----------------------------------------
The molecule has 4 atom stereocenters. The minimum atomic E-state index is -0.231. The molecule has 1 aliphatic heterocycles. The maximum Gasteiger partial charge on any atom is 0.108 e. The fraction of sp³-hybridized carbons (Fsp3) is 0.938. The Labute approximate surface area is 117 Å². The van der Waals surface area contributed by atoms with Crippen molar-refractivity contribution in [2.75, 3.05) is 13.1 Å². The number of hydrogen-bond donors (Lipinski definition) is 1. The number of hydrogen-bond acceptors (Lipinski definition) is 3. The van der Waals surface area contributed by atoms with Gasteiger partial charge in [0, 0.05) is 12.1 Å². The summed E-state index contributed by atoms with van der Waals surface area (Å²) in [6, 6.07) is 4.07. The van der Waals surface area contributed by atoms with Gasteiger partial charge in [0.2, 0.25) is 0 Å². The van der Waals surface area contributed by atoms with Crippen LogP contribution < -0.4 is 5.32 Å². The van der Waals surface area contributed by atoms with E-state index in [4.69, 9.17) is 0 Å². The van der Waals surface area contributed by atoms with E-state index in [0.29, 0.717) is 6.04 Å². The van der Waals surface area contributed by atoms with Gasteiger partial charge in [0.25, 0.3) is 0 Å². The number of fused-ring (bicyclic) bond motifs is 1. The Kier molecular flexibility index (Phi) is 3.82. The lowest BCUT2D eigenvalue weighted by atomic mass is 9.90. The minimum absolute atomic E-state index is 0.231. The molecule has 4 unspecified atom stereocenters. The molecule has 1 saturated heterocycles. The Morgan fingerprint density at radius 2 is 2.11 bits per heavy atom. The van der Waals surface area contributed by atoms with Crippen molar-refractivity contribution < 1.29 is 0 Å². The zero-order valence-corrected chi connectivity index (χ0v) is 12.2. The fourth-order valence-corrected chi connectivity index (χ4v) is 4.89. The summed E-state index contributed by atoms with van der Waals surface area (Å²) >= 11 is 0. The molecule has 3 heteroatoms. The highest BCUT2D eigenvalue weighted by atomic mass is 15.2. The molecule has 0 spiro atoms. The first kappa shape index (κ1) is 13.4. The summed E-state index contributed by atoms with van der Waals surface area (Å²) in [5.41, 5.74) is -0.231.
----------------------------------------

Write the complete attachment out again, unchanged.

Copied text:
The molecule has 4 atom stereocenters. The minimum atomic E-state index is -0.231. The molecule has 1 aliphatic heterocycles. The maximum Gasteiger partial charge on any atom is 0.108 e. The fraction of sp³-hybridized carbons (Fsp3) is 0.938. The Labute approximate surface area is 117 Å². The van der Waals surface area contributed by atoms with Crippen molar-refractivity contribution in [2.75, 3.05) is 13.1 Å². The number of hydrogen-bond donors (Lipinski definition) is 1. The number of hydrogen-bond acceptors (Lipinski definition) is 3. The van der Waals surface area contributed by atoms with Gasteiger partial charge in [0, 0.05) is 12.1 Å². The summed E-state index contributed by atoms with van der Waals surface area (Å²) in [6, 6.07) is 4.07. The van der Waals surface area contributed by atoms with Gasteiger partial charge in [0.2, 0.25) is 0 Å². The van der Waals surface area contributed by atoms with Crippen LogP contribution < -0.4 is 5.32 Å². The van der Waals surface area contributed by atoms with E-state index in [4.69, 9.17) is 0 Å². The van der Waals surface area contributed by atoms with E-state index in [0.29, 0.717) is 6.04 Å². The van der Waals surface area contributed by atoms with Gasteiger partial charge in [0.25, 0.3) is 0 Å². The number of fused-ring (bicyclic) bond motifs is 1. The Kier molecular flexibility index (Phi) is 3.82. The lowest BCUT2D eigenvalue weighted by atomic mass is 9.90. The minimum absolute atomic E-state index is 0.231. The molecule has 4 unspecified atom stereocenters. The molecule has 1 saturated heterocycles. The Morgan fingerprint density at radius 2 is 2.11 bits per heavy atom. The van der Waals surface area contributed by atoms with Crippen molar-refractivity contribution < 1.29 is 0 Å². The zero-order valence-corrected chi connectivity index (χ0v) is 12.2. The fourth-order valence-corrected chi connectivity index (χ4v) is 4.89. The summed E-state index contributed by atoms with van der Waals surface area (Å²) >= 11 is 0. The molecule has 3 heteroatoms. The highest BCUT2D eigenvalue weighted by atomic mass is 15.2. The molecule has 0 spiro atoms. The first kappa shape index (κ1) is 13.4. The summed E-state index contributed by atoms with van der Waals surface area (Å²) in [5.41, 5.74) is -0.231.